“The Ocean Ranger was a self-propelled, semi-submersible offshore drilling rig, designed and built by ODECO (Offshore Drilling and Exploration Company) for use in offshore oil exploration. At 121 metres long, 80 metres wide, and 103 metres tall, it was the largest rig of its kind when it was launched in 1976.” (Collier, 2010) On February 15th of 1982 tragedy struck when a winter storm passed over the area forecasted winds of 90 Knots and waves up to 37 feet, sinking the rig (Collier, 2010). The Federal-Provincial Royal Commission on the Ocean Ranger Marine Disaster found the cause of the rig’s sinking to be that seawater entered its ballast control room through a broken porthole and caused an electrical malfunction in the ballast panel controlling the rig’s stability (Pitt, 2006). This accident took the lives of all 84 crewmembers, 56 of which were Newfoundlanders (Pitt, 2006). The tragedy was felt across the entire province and resulted in inquiries about workplace safety for the workers of the rig. The Royal Commission on the Ocean Ranger Marine Disaster determined that much of the hazards could be attributed to flaws of the workplace itself, “the shattered portlight and chain lockers that were not water tight, for instance. The crew did not fully understand what to do in the case of an emergency involving the Ranger’s ballast control system. The lifesaving equipment was judged inadequate, and the crew lacked training in its use (Collier, 2010).” These combined factors contributed to the great loss of life in Newfoundland that day and began an important discussion of workplace safety for those who work away within our province.

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Archaeology of Death: ‘Betty’s Statue’: A Grandfather’s Remembrance

This blog post was written by Alison Batstone, for the Archaeology of Death undergraduate course in Fall 2020 at Memorial University of Newfoundland, taught by Dr. Meghan Burchell. They graciously allowed it to be posted on Spade & the Grave, thanks Alison!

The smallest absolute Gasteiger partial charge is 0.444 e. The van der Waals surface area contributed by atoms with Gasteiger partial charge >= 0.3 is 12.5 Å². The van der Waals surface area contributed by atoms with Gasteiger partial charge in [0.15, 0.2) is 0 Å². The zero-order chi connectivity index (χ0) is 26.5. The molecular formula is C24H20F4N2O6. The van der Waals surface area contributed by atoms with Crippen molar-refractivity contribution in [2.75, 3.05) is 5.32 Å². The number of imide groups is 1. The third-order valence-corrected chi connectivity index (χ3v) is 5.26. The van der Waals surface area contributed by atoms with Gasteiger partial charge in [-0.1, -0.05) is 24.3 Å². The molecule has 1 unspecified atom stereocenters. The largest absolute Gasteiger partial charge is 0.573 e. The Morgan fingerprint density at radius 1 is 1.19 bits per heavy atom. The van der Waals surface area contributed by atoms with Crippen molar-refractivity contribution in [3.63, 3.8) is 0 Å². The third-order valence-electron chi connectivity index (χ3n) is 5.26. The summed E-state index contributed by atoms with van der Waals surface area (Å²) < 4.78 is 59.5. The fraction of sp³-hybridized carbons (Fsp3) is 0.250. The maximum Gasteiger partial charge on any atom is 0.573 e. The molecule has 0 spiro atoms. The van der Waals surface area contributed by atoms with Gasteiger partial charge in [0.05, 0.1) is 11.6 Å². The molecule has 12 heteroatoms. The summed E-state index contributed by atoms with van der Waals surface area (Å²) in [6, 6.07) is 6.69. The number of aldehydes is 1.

The Peter Pan Statue (Branes, 2020)

Above is a photo taken of the Peter Pan Statue located in Bowring Park, St. John’s NL. The statue is centered in the picture, a bronze sculpture of children, animals and plants swirling around a rock perch as Peter stands atop playing flute; most characters, including Peter, are wearing small shifts as clothing. The statue sits on a stone walkway, and is framed by a duck pond and leafy trees. It is autumn, and green, orange and yellow leaves cover the grass and stones behind the monument. (Branes, 2020).

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Archaeology of Death: The Controversial Statue of Gaspar Corte-Real

This blog post was written by Emma Nugent, for the Archaeology of Death undergraduate course in Fall 2020 at Memorial University of Newfoundland, taught by Dr. Meghan Burchell. They graciously allowed it to be posted on Spade & the Grave, thanks Emma!

Image of the statue of Gaspare Corte-Real, the statue is outdoors and his arms are crossed (image from VOCM).

Across from the Newfoundland Confederation building, there is a statue of Portuguese explorer and slave trader, Gaspar Corte-Real (commonly mistaken for John Cabot). It has become one of the many targets in the recent push to remove monuments of slave traders and colonialists internationally. The push to remove this statue is not only because of Corte-Real’s history as a slaver, but also because of the very shady political baggage it carries.

The history of Corte-Real is a short one. He is presumed to have lived between 1450 and 1501. He was a Portuguese explorer who possibly came to Newfoundland, or maybe Labrador, or maybe Greenland in 1501. After reaching Newfoundland (or Labrador, or Greenland) he kidnapped 57 Indigenous people, took them back to Europe to be sold as slaves, then returned to Atlantic waters where he went missing in 1501 (McLeod 2017). One of his brothers searched for him, only to go missing himself in 1502. There was a third brother, but he was denied permission to search for the first two (Marsh 2008). Overall, his impact on discovering the Americas was a very small one, as well as his impact on establishing a Portuguese presence in Newfoundland. What he did was what many European explorers were doing at the time, kidnapping Indigenous people and going missing. His history isn’t even very conclusive, and he clearly isn’t well remembered (considering he is mistaken for many other prominent colonialists). All of this begs the question: Why does this guy have a monument, especially in such a prominent location?